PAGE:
Marlene Dietrich (Morocco). Other Noteworthy Performances: Marlene Dietrich (The Blue Angel), Marie Dressler (Min and Bill), Greta Garbo (Anna Christie).
For me the best female performance of the year is clearly Marlene Dietrich’s role as the sexy singer Amy Jolly in Morocco. At first glance she plays the part almost lackadaisically; she looks bored to be on the set. But there is an underlying passion and vulnerability that she keeps hidden and Dietrich gives us restrained hints at them. It takes an accomplished actress to pull off something as subtle as what she does here. Nothing is over the top as was the case with so many of the performances of an era that preferred either mannered or histrionic acting to quiet sincerity. Even Garbo in Anna Christie has some eye-rolling moments. Dietrich’s Jolly, a singer at a Moroccan nightclub, falls for legionnaire, Tom (Gary Cooper). They are both emotionally broken and cannot trust one another, but are drawn together nevertheless. As they fall in love they both get scared and panic. They break it off, trying to convince themselves that they didn’t really need the other. She even has an affair with Adolph Menjou to show Cooper (and probably herself) that she doesn’t really need him. She is flirtatious when she needs to be (such as when she playfully kisses a woman during her act), but comes off as cold when she feels something (such as when she encounters Cooper with another woman at a bar). If only Dietrich could have sung well she would have been a perfect performer. Fortunately she left us this truly great performance, so understated it almost looks natural.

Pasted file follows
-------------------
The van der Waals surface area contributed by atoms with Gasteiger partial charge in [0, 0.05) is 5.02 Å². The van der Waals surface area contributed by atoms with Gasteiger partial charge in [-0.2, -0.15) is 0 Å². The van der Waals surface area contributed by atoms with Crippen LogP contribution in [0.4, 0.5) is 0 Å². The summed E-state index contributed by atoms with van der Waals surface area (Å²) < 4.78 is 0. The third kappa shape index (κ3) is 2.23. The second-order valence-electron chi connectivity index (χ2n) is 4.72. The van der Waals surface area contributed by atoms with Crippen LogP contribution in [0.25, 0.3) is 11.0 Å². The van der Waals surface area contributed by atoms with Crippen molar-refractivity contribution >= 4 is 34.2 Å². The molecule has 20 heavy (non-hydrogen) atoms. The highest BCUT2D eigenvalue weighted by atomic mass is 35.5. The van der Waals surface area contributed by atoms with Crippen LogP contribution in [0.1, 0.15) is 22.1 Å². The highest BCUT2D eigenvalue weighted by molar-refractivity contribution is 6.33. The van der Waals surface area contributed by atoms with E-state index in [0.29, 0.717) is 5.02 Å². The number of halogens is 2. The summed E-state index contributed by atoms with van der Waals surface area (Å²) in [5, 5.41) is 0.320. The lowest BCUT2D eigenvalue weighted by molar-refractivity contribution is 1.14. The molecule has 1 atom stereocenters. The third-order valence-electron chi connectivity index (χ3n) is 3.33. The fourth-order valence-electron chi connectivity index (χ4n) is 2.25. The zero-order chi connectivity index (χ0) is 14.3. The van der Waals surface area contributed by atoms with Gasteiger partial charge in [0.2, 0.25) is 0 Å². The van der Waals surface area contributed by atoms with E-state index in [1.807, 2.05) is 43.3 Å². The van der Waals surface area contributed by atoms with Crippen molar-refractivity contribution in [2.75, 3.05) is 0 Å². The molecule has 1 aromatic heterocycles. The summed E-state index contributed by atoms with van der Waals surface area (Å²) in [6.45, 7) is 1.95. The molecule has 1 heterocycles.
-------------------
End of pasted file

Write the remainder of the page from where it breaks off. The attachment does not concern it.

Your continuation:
Emil Jannings (The Blue Angel). Other Noteworthy Performances: None
I know it isn’t fashionable to praise the work of Emil Jannings anymore. He enthusiastically embraced the Nazi movement and made several propaganda pictures for them. (Quentin Tarantino gleefully killed Jannings off in his alternate history World War II film Inglorious Basterds.) But his performance in The Blue Angel deserves notice. His portrayal of staid Professor Immanuel Rath stands as one of the greatest of romantic obsession. Rath, dismayed at his students’ infatuation of showgirl Lola Lola (Dietrich), visits her cabaret to make sure they aren’t there ogling the half-naked woman. His sexual appetite was suppressed, but Lola inflames him and he becomes infatuated with her more than his students ever were. For them she is a natural adolescent fantasy; for Rath she becomes a fatal fixation. Perhaps intrigued by his respectability she begins seeing him and they eventually marry. Naturally a professor cannot be married to a disreputable woman in show business so he is forced to resign. So begins his descent into disgrace. It is interesting to see someone, so sure of his moral and social standing, fall so far when he realizes he can have the woman of everyone’s dreams. Of course he can’t hold her. A person with more experience and perspective might cut their losses and walk away, someone like Rath, who never pursued the sensual or erotic sides of life, can’t see that she isn’t the only one, because for him she is the only one. His final scenes of murderous jealousy and irreparable despair help make Jannings the only actor of 1930 worth singling out. Too bad he didn’t follow Dietrich’s path and denounce Nazism. If he had he might actually be remembered today.